AERT SCHOUMAN (Dordrecht 1710 – 1792 The Hague)
Aert Schouman (Dordrecht 1710 – 1792 The Hague)
A Green Woodpecker and a Sparrow in a Tree
Watercolour and bodycolour, watermark crowned shield with French lily, 394 x 274 mm (15.5 x 10.8 inch) (sheet); 376 x 260 mm (14.8 x 10.2 inch) (painted area, within pencil lines)
Signed ‘A: Schouman’ (pen and brown ink, along the lower edge)
Inscribed ‘N. 21’ and ‘No 30’ (pencil, recto) and ‘162’ (pencil, verso)
- Probably Jacobus Lauwers; his sale, Amsterdam (Van der Schley … Pruissenaar), 13 December 1802, Album G, no. 11 ‘Een groene Specht en een Winterkoninkje, op de tak van een Boom, in een Landschap, zeer kunstig, door A. Schouwman.’ (Dfl. 7.10 to ‘Bernard’)1
- Private collection, The Netherlands
Aert Schouman was highly productive and worked in a wide variety of media, including painting and drawing, printmaking and glass engraving.2 He was also active as an art dealer, like many of his fellow artists at the time. He trained in Dordrecht under the genre and portrait painter Adriaen van der Burgh (1693–1733), before teaching drawing in his native town, and subsequently in Middelburg and The Hague. In addition to portrait commissions, he painted decorative works such as chimneypieces and wall-hangings. He also produced a large number of watercolour drawings, including landscapes and topographical views. However it were his studies of plants and animals for which he was most celebrated. His lively watercolours of birds make him one of the greatest animaliers of the eighteenth century.
When it came to wildlife, it was the bird kingdom which most attracted Schouman, as witnessed by the many watercolours he produced on the theme. On his death in 1792, he left behind 588 watercolours of birds, 250 sheets devoted to plants and 100 featuring mammals. It has so far proved difficult to determine who precisely were the customers for drawings of this kind, although the clientele for Schouman’s animal watercolours is likely to have included zoologists as well as the usual art collectors.3 Cabinets of curiosities were still extremely popular in 18th-century Holland, and it was also fashionable in that period for princes and kings to have zoological gardens laid out for pleasure and instruction.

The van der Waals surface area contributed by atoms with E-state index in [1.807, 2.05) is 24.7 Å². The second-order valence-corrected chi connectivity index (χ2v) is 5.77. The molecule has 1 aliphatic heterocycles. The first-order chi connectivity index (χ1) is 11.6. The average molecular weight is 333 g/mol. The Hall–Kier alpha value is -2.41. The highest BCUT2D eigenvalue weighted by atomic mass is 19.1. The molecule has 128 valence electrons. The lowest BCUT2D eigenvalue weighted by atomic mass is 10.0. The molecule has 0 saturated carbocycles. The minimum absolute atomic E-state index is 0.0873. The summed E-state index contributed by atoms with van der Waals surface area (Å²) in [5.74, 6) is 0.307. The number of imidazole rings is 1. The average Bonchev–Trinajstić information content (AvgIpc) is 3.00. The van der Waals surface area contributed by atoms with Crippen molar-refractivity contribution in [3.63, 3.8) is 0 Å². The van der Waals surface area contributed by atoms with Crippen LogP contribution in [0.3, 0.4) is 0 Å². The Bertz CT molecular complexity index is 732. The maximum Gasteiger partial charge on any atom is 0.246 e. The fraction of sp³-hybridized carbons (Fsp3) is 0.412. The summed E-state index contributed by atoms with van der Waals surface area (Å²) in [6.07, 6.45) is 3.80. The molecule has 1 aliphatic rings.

Schouman drew birds throughout his life. The earliest sheet appears to date from 1734, while he must have produced his final ones at advanced age – the Frits Lugt collection at the Fondation Custodia has a watercolour of a bird of paradise, dated 1789, when the artist was 79 years old.
Aert Schouman was an exceptionally accomplished watercolourist. He set these particular birds down on paper without any preliminary drawing. With rapid and transparent brushstrokes, he expertly captured the shine and subtle colours of the birds’ feathers, and the execution of the woodpecker’s eye with its strong, almost modern, use of red, yellow and black washes is masterly. To have achieved such faithful likenesses of birds, he must have studied his models at length, enabling him to capture their very essence. Indeed, they look as if they might flly away at any moment. Schouman favoured birds with distinctive or exotic features; our sheet can for instance be compared to a watercolour of a white-throated toucan of 1748 in the Rijksmuseum, Amsterdam (fig).4
I would like to thank Drs Charles Dumas, The Hague, for kindly confirming the attribution to Schouman.5
Other works in the gallery by Schouman can be found here, and here.
SOLD TO A PRIVATE COLLECTOR, BY WHOM BEQUEATHED TO THE METROPOLITAN MUSEUM OF ART, NEW YORK
1. Although the smaller bird depicted is a sparrow (‘huismus’) and not a wren (‘winterkoninkje’), the typical threathening position of the sparrow is similar to that of the wren, which may have caused the cataloguer’s confusion. I am grateful to Klaas Post for providing information on this matter.
2. For the artist, see: L.J. Bol, Aart Schouman, Ingenious painter and draughtsman, Doornspijk 1991.
3. R.-J. te Rijdt, Kleur en Raffinement. Tekeningen uit de Unicorno collectie, Zwolle 1994, p. 111.
4. Watercolour, 482 x 319 mm; inv. no. RP-T-FM-138. See J.W. Niemeijer, Eighteenth-Century Watercolors from the Rijksmuseum Printroom, Amsterdam, Amsterdam 1993, pp. 128-29, cat. no. 57.
5. Upon examination of the original on 17th September 2014.